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Securing the Site
In the past, many communities believed that crises would only occur within companies that performed high-risk activities. Recent weather- and power-related emergencies, however, have proven that anything which disrupts the routine or competitive position of a company can be labeled as a crisis. Among the many elements of recovery efforts - particularly once facilities professionals have ensured that all building occupants have been accounted for - are procedures that prevent unauthorized access and protect vital records and property; in a word: security.
According to the Emergency Management Guide for Business & Industry - an in-depth reference sponsored by a public-private partnership between the Federal Emergency Management Agency (FEMA) and Novato, CA-based Fireman’s Fund - isolation of the incident scene must begin when the emergency is discovered. If possible, the discoverer should attempt to secure the scene and control access, but no one should be placed in physical danger to perform these functions. Basic security measures include:
- Closing doors and windows.
- Establishing temporary barriers with furniture after people have safely evacuated.
- Dropping containment materials (sorbent pads, etc.) in the path of leaking materials.
- Closing file cabinets and desk drawers.
One of the first determinations will be conducted by the fire department and municipal engineers in declaring whether a structure is safe to enter. The FEMA/Fireman’s Fund report goes on to explain that only trained personnel should be allowed to perform advanced security measures, allowing access only to persons directly involved in the response.
One of those individuals might be a professional like Dino Iuliano, vice president of operations at Planned Security Services Inc., a subsidiary of The Planned Cos. (www.plannedcompanies.com), Fairfield, NJ. “One of the first things we would do is assess the building and structure to look for any vulnerable areas that could harm people or property,” he explains. “If it was an area that needed to be completely sealed off, we would do so by either boarding or locking it. Depending on the damage to the structure, that might require putting up a fence line. In contrast, if the site required access, we would post an officer there to ensure that no one could access a [dangerous] area.”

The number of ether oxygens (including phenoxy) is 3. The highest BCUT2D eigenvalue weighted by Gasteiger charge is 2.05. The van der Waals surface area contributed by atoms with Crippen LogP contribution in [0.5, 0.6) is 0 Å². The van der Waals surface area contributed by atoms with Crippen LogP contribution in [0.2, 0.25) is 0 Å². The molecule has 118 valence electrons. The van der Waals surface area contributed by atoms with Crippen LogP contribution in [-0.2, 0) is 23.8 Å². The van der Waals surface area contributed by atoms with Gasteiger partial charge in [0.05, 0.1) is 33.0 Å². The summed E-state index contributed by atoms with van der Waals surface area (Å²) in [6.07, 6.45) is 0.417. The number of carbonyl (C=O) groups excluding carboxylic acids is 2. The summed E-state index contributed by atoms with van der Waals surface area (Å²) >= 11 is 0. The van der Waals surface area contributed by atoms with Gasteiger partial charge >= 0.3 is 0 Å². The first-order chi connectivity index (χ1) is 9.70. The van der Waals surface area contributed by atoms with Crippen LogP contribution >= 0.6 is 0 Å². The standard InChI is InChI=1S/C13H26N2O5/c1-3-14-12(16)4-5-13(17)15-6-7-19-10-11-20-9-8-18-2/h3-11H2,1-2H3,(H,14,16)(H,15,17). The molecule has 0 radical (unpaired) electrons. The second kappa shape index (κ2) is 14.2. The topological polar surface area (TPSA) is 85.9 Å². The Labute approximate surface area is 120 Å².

Iuliano notes that emergency situations are unpredictable. Areas that were once secured may now be open (i.e. door locks may not be working if electrical power is lost). Once a building becomes vulnerable, there’s a possibility that undesirable people might enter a structure to loot, vandalize, or cause other problems. “Roving patrols for both the building’s exterior and interior ensure that unauthorized people aren’t causing more damage or more harm to the facility,” he says. Of particular concern are the boiler room, electrical closets, and back-up generators; all could cause further problems (fire, for instance), but, more often, can assist efforts if they are operational. “Flashlights, back-up food, and water become very valuable during an emergency and must be secured,” he adds.
John Nolan, a security consultant from Waldorf, MD, concurs with this assessment, noting the importance of “a safe proximal location [for] building occupants.” He recommends a nearby covered parking garage as a rallying point: “You can probably work out an arrangement to store some water and comfort items there as well.”
Most importantly, however, is communicating with building occupants - through an established security-procedures plan and training at least once per year in anticipation of some type of risk, as well as on-site through concise status reports and updates - and working closely with local authorities. “We usually set up a liaison with the local police and fire departments, and touch base with local hospitals on a regular basis, to establish both a communications link pre-disaster and discuss plans and procedures,” says Iuliano. “Once disaster strikes, everyone is on board and you don’t find yourself surprised or in unfamiliar territory.”
One key planning element for facilities professionals, according to Nolan, is to do a full “after-action report after every building incident, whether that be a power failure on one floor or a full-building fire. In [conducting] an after-action study, facilities professionals can take information gained during an incident and use that as part of their ongoing planning. Although a lot of little symptoms will pop up and may not seem very significant [separately], added together they are going to make a big difference.”
Linda K. Monroe (firstname.lastname@example.org), Editorial Director
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